That same year, the Center for American Progress (CAP), a progressive Washington-based think-tank, published the widely-read report Fear, Inc.: The Roots of the Islamophobia Network in America, disclosing a network of anti-Islamic and anti-Muslim activists and campaigners, and their financiers, among which Yerushlami has significant place. The report was published as an online presentation Islamophobia Network.[34] In 2015, CAP published an updated version, "Fear, Inc. 2.0".[35]

He has recently been called one of three core activists and theorists of bigotry that flourished against Muslims and immigrants during the two Obama administrations.[36]


  1. ^ a b Elliott, Andrea (July 30, 2011). "The Man Behind the Anti-Shariah Movement". The New York Times.
  2. ^ O'Donnell, S. Jonathon (January 2018). "Islamophobic conspiracism and neoliberal subjectivity: the inassimilable society". Patterns of Prejudice. 52 (1): 1–23. doi:10.1080/0031322X.2017.1414473. ISSN 0031-322X. S2CID 149212940.
  3. ^ "Frank Gaffney Jr". Southern Poverty Law Center. Retrieved 2023-08-15.
  4. ^ "David Yerushalmi". Southern Poverty Law Center. Retrieved January 30, 2017.
  5. ^ "The Counter-Jihad Movement & the Making of a President". WNYC Studios. September 11, 2017.
  6. ^ Blumenthal, Max (2020). The Management of Savagery: How America's National Security State Fueled the Rise of Al Qaeda, ISIS, and Donald Trump. Verso Books. ISBN 9781788732307.
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  8. ^ Yerushalmi, David (2008). "Shari'ah's "Black Box": Civil Liability and Criminal Exposure Surrounding Shari'ah-Compliant Finance". Utah Law Review. 2008 (3): 1019. Archived from the original on 11 November 2011. Retrieved 16 January 2012.
  9. ^ Sacirbey, Omar (17 May 2013). "Anti-Shariah Movement Gains Success". Huffington Post. Retrieved 29 May 2013.
  10. ^ "Mark Schlakman: No need for foreign-law bill". Gainesville.com. Retrieved November 7, 2015.
  11. ^ "Account Suspended". Lhrtimes.com. Archived from the original on June 30, 2013. Retrieved November 7, 2015.
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  13. ^ Warikoo, Niraj (6 May 2013). "Dearborn 'regrets' Arab fest arrests, must post apology for 3 years". Detroit Free Press. Retrieved 30 May 2013.
  14. ^ "Judge tosses Arab Festival lawsuit filed by Christian missionary group | Detroit Free Press". freep.com. Retrieved 2015-11-07.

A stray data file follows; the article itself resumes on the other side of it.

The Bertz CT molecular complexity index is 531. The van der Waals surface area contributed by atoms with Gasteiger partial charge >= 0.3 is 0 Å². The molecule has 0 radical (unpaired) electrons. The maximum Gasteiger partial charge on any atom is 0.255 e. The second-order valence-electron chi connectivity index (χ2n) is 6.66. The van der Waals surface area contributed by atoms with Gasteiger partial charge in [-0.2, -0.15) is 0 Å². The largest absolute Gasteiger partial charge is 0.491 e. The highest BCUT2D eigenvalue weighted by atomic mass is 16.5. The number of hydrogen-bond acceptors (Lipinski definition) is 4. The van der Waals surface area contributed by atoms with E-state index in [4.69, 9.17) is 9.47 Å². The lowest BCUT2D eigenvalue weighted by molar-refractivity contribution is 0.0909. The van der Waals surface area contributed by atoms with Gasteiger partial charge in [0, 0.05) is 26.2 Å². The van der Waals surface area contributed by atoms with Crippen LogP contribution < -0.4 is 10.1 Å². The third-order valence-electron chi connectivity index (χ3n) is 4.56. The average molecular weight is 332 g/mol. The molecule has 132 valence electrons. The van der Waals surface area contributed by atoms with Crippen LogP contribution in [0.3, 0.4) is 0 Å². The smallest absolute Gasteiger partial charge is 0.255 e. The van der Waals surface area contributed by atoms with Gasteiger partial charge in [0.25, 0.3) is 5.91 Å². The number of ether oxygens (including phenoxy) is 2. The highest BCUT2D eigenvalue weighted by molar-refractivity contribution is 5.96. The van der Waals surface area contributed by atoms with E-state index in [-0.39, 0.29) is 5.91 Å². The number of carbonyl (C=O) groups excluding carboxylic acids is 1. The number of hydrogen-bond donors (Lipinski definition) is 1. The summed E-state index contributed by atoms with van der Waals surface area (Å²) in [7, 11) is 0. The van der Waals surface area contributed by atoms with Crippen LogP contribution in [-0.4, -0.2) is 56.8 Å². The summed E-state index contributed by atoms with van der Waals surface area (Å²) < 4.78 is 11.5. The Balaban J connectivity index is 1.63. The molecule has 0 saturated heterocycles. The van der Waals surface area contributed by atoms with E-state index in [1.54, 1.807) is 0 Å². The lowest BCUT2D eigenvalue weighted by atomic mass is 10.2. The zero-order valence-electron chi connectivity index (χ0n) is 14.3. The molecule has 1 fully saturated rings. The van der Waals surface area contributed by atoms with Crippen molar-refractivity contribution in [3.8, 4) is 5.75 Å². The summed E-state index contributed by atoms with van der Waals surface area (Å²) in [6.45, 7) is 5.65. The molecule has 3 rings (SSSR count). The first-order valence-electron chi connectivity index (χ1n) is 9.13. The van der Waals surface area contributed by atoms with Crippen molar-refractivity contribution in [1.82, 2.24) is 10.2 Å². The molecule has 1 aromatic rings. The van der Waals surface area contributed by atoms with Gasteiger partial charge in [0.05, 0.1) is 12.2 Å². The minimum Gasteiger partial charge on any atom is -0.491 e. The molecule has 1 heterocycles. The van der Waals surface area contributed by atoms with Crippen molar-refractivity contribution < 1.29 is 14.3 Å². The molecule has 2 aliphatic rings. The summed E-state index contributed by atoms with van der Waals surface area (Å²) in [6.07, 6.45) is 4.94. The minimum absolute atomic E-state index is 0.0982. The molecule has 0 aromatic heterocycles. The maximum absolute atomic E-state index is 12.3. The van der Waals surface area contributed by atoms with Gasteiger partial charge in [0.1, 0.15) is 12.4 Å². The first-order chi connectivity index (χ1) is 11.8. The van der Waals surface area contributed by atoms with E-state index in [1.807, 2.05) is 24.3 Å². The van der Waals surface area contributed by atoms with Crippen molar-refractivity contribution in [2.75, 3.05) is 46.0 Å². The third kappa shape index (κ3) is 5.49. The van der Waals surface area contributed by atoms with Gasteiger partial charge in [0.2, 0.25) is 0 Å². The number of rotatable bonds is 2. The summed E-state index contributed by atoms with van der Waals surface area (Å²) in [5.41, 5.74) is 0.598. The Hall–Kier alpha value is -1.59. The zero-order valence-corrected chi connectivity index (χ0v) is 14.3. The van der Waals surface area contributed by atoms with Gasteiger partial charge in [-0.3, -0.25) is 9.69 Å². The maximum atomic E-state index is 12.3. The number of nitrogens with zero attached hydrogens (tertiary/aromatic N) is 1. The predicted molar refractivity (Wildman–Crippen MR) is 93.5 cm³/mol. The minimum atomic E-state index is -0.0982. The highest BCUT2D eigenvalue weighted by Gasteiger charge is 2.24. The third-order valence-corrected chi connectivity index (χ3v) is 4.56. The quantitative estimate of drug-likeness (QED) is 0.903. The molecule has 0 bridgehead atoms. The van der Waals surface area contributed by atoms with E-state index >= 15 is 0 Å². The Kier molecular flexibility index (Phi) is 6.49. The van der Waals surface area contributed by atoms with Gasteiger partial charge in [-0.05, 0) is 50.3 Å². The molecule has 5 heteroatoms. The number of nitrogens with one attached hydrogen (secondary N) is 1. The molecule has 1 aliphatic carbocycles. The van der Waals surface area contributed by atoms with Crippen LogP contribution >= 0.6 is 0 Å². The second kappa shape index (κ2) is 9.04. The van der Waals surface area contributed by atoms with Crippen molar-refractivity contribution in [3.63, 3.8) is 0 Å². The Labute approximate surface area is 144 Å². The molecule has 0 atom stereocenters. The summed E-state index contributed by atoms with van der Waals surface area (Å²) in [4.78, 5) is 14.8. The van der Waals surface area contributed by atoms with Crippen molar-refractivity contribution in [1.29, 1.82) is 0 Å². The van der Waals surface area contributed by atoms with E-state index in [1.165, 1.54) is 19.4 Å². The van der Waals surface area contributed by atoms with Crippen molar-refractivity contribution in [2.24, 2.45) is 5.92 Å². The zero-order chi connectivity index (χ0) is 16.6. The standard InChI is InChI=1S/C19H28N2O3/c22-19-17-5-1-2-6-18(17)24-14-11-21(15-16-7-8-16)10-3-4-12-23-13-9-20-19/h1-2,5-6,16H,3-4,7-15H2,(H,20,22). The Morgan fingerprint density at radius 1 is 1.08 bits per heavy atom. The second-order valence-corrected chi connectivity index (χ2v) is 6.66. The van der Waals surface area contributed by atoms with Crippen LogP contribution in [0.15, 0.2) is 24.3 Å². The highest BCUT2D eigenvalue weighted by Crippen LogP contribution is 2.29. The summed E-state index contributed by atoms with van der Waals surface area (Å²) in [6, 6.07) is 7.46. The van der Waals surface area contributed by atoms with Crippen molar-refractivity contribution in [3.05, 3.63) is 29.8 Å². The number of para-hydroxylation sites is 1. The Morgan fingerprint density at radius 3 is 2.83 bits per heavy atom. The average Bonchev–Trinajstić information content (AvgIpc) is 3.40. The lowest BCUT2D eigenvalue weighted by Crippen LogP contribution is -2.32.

15. ^ Rice, Stephanie (28 July 2010). "'Anti-Islamic' bus ads appear in major cities". Christian Science Monitor. Retrieved 31 January 2012.
  16. ^ Klasfeld, Adam (4 April 2012). "Polemic Israel Campaign May Head to New York". Courthouse News Service. Retrieved 22 June 2012.
  17. ^ Weiser, Benjamin (20 July 2012). "M.T.A. Violated Rights of Group, Judge Says". The New York Times. Retrieved 23 July 2012.
  18. ^ Weiser, Benjamin (20 July 2012). "M.T.A. Violated Rights of Group, Judge Says". New York Times. Retrieved 17 October 2012.
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  20. ^ Wilber, Del (September 20, 2012). "Pro-Israel group files federal lawsuit against Metro". Washington Post. Retrieved October 18, 2012.
  21. ^ Wilber, Del (October 5, 2012). "Metro ordered to display pro-Israel ads that it worried might incite violence". Washington Post. Retrieved October 18, 2012.
  22. ^ Gray, Kathy Lynn (7 September 2010). "Bary-case lawyer files $10M defamation lawsuit". Columbus Dispatch. Archived from the original on 12 October 2012. Retrieved 24 July 2012.
  23. ^ Welsh-Huggins, Andrew (14 October 2010). "Defendants in Lawyer's $10 Million Defamation Suit Cite Free Speech". Associated Press. Retrieved 25 July 2012.
  24. ^ "Investigative Summary OR-73-1741" (PDF). Florida Department of Law Enforcement. Archived from the original (PDF) on 2011-07-14. Retrieved October 16, 2009.
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  26. ^ "v. Obama". American Freedom Law Center. Retrieved 2015-11-07.
  27. ^ Cutler v. U.S. Dep't of Health & Human Servs., 797 F.3d 1173, 1179. (D.C. Cir. 2015).
  28. ^ Jeffrey, Don (Apr 15, 2013). "Priests for Life's Contraceptive Mandate Suit Dismissed". Bloomberg.
  29. ^ "American Freedom Law Center Attorneys to Argue Before Federal Appellate Court that AIG Bailout Was Unconstitutional". Press release. American Freedom Law Center. Archived from the original on 2 June 2013. Retrieved 8 February 2012.
  30. ^ "Murray V. United States Department Of Treasury | Findlaw". Caselaw.findlaw.com. 2012-06-01. Retrieved 2015-11-07.
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  33. ^ Robert Steinback (2011-06-17). "The Anti-Muslim Inner Circle | Southern Poverty Law Center". Splcenter.org. Retrieved 2015-11-07.
  34. ^ "Fear Inc. - The Islamophobia Network". islamophobianetwork.com. The Islamophobia Network. 2011. Retrieved 24 January 2017.
  35. ^ "Fear, Inc. 2.0 – Center for American Progress". www.americanprogress.org. CAP - Center for American Progress. 11 February 2015. Retrieved 24 January 2017.
  36. ^ Noureddine al-Haimoud, Melouka Arabi,'Islamophobia Network in the United States During the Obama Administration: Structure, Strategies and Objectives,' Journal of Muslim Minority Affairs, 23 October 2022 pp.1-13